This item is under embargo and not available online per the author's request. For access information, please visit http://libanswers.wustl.edu/faq/5640.

Date of Award

Winter 12-15-2014

Author's School

School of Engineering & Applied Science

Author's Department

Mechanical Engineering & Materials Science

Degree Name

Doctor of Philosophy (PhD)

Degree Type

Dissertation

Abstract

Nature demonstrates the most complex and sophisticated engineering models that inspired the mankind throughout the history. Learning from nature and applying nature's engineering principles to materials science and engineering can not only promise sustainable solutions for environmental and public health but also offer revolutionary advances in the design and engineering of modern materials. Rich molecular machinery of nature including proteins, peptides, and nucleic acids working at the nanoscale, possess chemical complementarity, molecular specificity and selectivity. On the other hand, inorganic nanomaterials synthesized under laboratory conditions often lack such sophisticated structure, function and exquisite order at the mesoscale, which forms the bottleneck for the technological implication of nanomaterials. Merging molecular biology with the field of nanotechnology through engineering specific and selective recognition of inorganic surfaces by short peptides promise both the bio and nano components working synergistically at the nanoscale. In this work, we provided experimental insight into fundamental interfacial molecular interactions for rational integration of biological and /or biomimetic recognition elements with plasmonic nanostructures that exhibit unique optical properties using atomic force microscopy. These observations could provide new insight into engineering bio-nano interfaces for self-assembly, biotemplating and biotic-abiotic hybrid material systems and device platforms. Secondly, we demonstrated a novel class of chemical sensors that exploit the chemical recognition of biology and functional properties of plasmonic nanostructures. Overcoming the inherently poor chemical selectivity of the plasmonic nanostructures by synergistically integrating with material-binding peptides, which act as molecular recognition elements promise to propel these sensors from laboratory into real-world settings with specialized functionality and optimized performance even in the presence of numerous unknown interfering species. Bio-nano hybrid plasmonic substrates offer great versatility from nanophotonics to several fields for high-throughput point-of-care diagnostics and therapeutics, homeland security, and combinatorial biological and chemical sensing platform design. Moreover, we described biologically enabled synthesis of hybrid gold nanotechnologies with controlled chemical and physical properties and their potential biomedical applications. The multifunctionality of the hybrid nanostructures that possesses both the therapeutic efficacy and serving as contrast agents for image-guided therapy process hold great potential to fight with complex diseases. Biologically enabled multifunctional nanomaterials with minimal systemic toxicity are critical for realizing nanomedicine in clinical settings. Finally, this highly interdisciplinary research effort on nature-inspired engineering may enable us to pave new paths while tackling our most challenging problems in medicine and across other disciplines and provide a sustainable framework for the future of nanotechnology.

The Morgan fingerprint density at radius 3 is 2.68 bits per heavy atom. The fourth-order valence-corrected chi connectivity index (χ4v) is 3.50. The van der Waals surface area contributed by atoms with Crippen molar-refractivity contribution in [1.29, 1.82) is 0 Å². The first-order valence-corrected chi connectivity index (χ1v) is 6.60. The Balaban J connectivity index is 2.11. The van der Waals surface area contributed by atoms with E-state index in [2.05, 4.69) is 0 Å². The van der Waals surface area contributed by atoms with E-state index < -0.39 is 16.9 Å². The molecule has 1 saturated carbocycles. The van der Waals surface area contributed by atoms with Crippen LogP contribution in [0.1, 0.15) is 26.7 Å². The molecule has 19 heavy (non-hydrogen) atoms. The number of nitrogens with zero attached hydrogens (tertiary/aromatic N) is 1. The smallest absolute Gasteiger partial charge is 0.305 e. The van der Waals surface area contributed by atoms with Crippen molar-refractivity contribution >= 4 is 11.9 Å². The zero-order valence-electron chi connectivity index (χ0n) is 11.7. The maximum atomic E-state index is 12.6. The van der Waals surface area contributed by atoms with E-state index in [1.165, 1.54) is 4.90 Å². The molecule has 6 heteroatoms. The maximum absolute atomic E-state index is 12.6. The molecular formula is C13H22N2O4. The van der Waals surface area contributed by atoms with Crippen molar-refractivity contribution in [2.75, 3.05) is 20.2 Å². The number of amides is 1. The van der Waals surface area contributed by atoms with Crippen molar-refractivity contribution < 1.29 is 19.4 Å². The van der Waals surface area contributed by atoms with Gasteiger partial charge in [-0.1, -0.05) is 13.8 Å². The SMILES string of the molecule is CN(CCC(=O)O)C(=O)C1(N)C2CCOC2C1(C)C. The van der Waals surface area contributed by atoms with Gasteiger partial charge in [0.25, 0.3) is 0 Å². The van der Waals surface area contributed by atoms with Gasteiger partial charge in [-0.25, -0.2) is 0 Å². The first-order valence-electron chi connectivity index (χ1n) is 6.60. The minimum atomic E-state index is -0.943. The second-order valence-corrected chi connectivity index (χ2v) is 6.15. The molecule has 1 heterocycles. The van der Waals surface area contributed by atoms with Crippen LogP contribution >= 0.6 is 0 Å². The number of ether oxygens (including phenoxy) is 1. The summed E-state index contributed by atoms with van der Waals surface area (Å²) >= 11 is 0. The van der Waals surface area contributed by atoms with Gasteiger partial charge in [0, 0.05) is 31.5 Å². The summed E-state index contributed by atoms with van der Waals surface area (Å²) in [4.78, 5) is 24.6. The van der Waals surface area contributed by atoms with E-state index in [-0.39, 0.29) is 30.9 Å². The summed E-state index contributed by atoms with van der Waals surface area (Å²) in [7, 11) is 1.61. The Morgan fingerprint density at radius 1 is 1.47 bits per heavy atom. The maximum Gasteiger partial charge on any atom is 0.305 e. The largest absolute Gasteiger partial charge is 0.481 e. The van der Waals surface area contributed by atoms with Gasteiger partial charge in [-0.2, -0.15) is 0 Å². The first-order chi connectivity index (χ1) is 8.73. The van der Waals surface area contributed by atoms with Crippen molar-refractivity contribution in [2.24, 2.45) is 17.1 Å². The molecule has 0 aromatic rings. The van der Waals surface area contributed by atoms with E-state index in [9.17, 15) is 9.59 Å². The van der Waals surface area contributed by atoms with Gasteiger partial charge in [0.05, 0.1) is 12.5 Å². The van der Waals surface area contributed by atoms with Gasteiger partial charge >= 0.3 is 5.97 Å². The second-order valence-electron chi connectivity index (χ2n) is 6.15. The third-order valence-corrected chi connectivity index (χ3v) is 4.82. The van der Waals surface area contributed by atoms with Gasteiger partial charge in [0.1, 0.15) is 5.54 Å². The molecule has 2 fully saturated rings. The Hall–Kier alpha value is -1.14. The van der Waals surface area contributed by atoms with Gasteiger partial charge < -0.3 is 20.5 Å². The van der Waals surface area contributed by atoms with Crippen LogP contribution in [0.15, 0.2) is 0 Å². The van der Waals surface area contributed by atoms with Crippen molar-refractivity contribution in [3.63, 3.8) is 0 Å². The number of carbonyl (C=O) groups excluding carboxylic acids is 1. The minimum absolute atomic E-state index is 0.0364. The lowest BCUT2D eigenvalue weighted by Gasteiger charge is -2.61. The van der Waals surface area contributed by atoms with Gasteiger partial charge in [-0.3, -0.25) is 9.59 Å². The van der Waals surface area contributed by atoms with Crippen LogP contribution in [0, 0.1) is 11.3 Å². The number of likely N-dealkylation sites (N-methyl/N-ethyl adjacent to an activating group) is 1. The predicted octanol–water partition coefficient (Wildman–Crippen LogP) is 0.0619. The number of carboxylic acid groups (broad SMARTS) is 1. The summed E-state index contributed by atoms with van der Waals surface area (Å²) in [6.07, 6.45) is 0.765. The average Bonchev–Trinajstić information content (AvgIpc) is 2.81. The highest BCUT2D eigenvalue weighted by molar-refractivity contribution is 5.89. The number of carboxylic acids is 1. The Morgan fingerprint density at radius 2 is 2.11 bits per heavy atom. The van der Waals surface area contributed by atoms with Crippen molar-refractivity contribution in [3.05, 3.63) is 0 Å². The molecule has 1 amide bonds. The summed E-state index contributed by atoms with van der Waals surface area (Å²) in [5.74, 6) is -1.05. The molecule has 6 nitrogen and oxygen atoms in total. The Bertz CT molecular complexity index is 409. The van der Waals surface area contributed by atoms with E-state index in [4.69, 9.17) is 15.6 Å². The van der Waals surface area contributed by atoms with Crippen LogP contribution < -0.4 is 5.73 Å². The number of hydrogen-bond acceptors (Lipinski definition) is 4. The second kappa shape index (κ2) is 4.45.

Language

English (en)

Chair

Parag Banerjee

Committee Members

Katherine M Flores, Young-Shin Jun, Jeremiah Morrissey

Comments

Permanent URL: https://doi.org/10.7936/K79G5JZX

Available for download on Saturday, December 15, 2114

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